Now that we can debug and validated that our rule is loaded by the extension manager, we can check the Code Analysis configuration property page (Data->Static Code Analysis->Configure).

image

If everything works as planned, your rule should show up. If not check your Extensions.xml file content, make sure your public key is correct and the naming of your assembly and class are correct.

So far we have only setup the system. This is a great point to save your work, if you want to use this as a template, for other rules you want to develop later. Now we will continue by implementing the to remaining functions the IsSupported() and Analyze() methods which contain the meat of the rule.

 

Step 9: Implement the IsSupported() method

The IsSupported() method is used to indicate if a element should be analyzed or not. In our case we simply have to test if the element is a table, we can do this by checking if the type of element is an ITable.

   1:  public override bool IsSupported(Microsoft.Data.Schema.SchemaModel.IModelElement element)
   2:  {
   3:          return (element is ITable);
   4:  }

 

Step 10: Implement the Analyze() method

The analyze method contains the actual rule implementation, here you have to evaluate whatever you want the rule the check for, if the rule fails, you return one or more probems, by returning an IList of Problem class instances.

Lets walk through the final version of our simple rule.

   1:  public override IList<Problem> Analyze(
   2:      Microsoft.Data.Schema.SchemaModel.IModelElement modelElement,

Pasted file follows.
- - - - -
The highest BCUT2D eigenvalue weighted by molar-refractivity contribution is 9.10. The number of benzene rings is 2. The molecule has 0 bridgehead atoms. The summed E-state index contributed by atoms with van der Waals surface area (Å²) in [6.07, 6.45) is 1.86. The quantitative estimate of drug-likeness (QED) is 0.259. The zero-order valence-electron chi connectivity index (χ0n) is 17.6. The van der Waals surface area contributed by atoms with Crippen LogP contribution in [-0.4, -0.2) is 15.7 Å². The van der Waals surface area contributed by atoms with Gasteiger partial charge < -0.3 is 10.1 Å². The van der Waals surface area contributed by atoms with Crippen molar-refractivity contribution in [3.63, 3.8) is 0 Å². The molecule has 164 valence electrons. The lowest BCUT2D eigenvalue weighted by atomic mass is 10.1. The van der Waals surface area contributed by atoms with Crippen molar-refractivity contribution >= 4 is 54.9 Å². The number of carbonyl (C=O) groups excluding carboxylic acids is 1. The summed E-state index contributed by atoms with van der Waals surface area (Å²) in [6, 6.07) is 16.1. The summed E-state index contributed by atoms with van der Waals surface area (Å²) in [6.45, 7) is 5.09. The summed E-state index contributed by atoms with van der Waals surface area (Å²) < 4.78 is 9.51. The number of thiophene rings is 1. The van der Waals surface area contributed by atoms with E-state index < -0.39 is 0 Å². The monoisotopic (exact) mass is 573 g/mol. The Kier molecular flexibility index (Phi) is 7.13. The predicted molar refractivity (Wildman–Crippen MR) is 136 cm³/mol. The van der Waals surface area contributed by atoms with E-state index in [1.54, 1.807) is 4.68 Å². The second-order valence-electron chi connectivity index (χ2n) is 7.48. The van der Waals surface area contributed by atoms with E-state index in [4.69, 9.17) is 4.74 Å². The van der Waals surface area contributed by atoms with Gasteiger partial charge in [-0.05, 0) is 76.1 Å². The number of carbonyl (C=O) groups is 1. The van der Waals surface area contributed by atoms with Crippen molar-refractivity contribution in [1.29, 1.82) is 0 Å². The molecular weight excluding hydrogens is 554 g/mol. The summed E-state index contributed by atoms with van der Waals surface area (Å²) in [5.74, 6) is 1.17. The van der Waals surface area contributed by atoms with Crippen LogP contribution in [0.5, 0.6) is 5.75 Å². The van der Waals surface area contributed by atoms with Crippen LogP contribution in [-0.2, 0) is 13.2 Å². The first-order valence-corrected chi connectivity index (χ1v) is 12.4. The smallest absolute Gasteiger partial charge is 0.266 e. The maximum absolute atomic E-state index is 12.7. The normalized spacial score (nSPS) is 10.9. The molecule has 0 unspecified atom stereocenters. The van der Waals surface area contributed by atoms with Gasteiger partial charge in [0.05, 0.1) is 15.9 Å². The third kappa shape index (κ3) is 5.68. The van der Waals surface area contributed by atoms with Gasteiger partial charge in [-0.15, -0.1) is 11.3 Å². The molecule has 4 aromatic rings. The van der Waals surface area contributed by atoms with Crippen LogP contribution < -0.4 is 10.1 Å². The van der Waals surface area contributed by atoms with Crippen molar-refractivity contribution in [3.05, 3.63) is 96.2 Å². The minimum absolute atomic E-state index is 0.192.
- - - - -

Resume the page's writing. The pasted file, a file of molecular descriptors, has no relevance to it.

3:      RuleSetting ruleSetting, 
   4:      RuleExecutionContext context)
   5:  {
   6:      if (modelElement.Name == null)
   7:      {
   8:          return null;
   9:      }
  10:   
  11:      List<Problem> problems = new List<Problem>();
  12:   
  13:      IList<string> nameParts = modelElement.Name.Parts;
  14:   
  15:      // test if table name is uppercased
  16:      if (string.Compare(
  17:          nameParts[nameParts.Count - 1],
  18:          nameParts[nameParts.Count - 1].ToUpper(),
  19:          false) != 0)
  20:      {
  21:          string message = string.Format("Table name [{0}].[{1}] is not uppercased.",
  22:              nameParts[0],
  23:              nameParts[1]);
  24:   
  25:          Problem p = new Problem(this, message, (IModelElement)modelElement);
  26:          problems.Add(p);
  27:      }
  28:   
  29:      return problems;
  30:  }

Lines 6-9: check if the model element passed in to the rule analyzer is named. In our case we only fire the rule for ITable objects, and tables have to be named, but in case your are evaluating more objects, you can be handed an unnamed object.

Line 11: Create an list of problems to return, by returning an empty list you indicate the rule did not detect any violations of the rule

Line 13: Our rule needs to check if the name of the table is all uppercase, so we ask the element for its name parts. Since objects can have 1 to 3 name parts the Parts property returns an IList<string> with all the name parts.

Line 16-19: This is the actual test if the name is formatted according to the rules definition. We only want to test the table name, not the schema name, so we only are interested in the last name part.

Line 21-26: If the test fails, the name does not consist of all uppercase letters, we create an error message, pass the message together with the offending element to the constructor of the Problem class, and add the Problem instance to the problems list.

Line 29: When the rule is finished it returns the list of problems.

 

If you are creating a table name my_TABLE, executing the rule will result in the following output in the error list.

image 

This brings us to the end, you have build you first T-SQL Static Code Analysis rule! You can download the sample project SqlRule_v1.zip from my SkyDrive.

I hope this sample helps you getting started writing your own rules.

-GertD